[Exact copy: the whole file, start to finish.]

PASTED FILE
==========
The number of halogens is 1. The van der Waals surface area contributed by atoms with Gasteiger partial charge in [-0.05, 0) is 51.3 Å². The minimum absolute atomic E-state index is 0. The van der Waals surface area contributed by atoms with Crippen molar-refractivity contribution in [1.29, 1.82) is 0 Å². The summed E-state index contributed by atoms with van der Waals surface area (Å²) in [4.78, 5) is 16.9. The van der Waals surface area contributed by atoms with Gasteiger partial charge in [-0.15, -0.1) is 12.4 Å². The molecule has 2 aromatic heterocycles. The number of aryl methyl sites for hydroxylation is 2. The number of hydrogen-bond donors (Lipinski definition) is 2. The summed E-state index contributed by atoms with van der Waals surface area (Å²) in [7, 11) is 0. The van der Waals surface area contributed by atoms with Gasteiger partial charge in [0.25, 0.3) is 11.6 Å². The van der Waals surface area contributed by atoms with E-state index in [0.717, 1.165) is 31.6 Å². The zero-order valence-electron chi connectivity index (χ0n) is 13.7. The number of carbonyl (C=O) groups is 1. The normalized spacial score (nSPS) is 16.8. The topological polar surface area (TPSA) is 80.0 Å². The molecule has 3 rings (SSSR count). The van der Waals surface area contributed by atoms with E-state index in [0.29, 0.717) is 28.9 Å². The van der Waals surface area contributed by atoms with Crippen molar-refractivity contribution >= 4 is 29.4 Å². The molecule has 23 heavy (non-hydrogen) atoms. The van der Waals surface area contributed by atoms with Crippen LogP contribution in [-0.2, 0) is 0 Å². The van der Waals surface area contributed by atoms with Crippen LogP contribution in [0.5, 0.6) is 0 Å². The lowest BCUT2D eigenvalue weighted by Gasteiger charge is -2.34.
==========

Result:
The number of halogens is 1. The van der Waals surface area contributed by atoms with Gasteiger partial charge in [-0.05, 0) is 51.3 Å². The minimum absolute atomic E-state index is 0. The van der Waals surface area contributed by atoms with Crippen molar-refractivity contribution in [1.29, 1.82) is 0 Å². The summed E-state index contributed by atoms with van der Waals surface area (Å²) in [4.78, 5) is 16.9. The van der Waals surface area contributed by atoms with Gasteiger partial charge in [-0.15, -0.1) is 12.4 Å². The molecule has 2 aromatic heterocycles. The number of aryl methyl sites for hydroxylation is 2. The number of hydrogen-bond donors (Lipinski definition) is 2. The summed E-state index contributed by atoms with van der Waals surface area (Å²) in [7, 11) is 0. The van der Waals surface area contributed by atoms with Gasteiger partial charge in [0.25, 0.3) is 11.6 Å². The van der Waals surface area contributed by atoms with E-state index in [0.717, 1.165) is 31.6 Å². The zero-order valence-electron chi connectivity index (χ0n) is 13.7. The number of carbonyl (C=O) groups is 1. The normalized spacial score (nSPS) is 16.8. The topological polar surface area (TPSA) is 80.0 Å². The molecule has 3 rings (SSSR count). The van der Waals surface area contributed by atoms with E-state index in [0.29, 0.717) is 28.9 Å². The van der Waals surface area contributed by atoms with Crippen molar-refractivity contribution >= 4 is 29.4 Å². The molecule has 23 heavy (non-hydrogen) atoms. The van der Waals surface area contributed by atoms with Crippen LogP contribution in [-0.2, 0) is 0 Å². The van der Waals surface area contributed by atoms with Crippen LogP contribution in [0.5, 0.6) is 0 Å². The lowest BCUT2D eigenvalue weighted by Gasteiger charge is -2.34.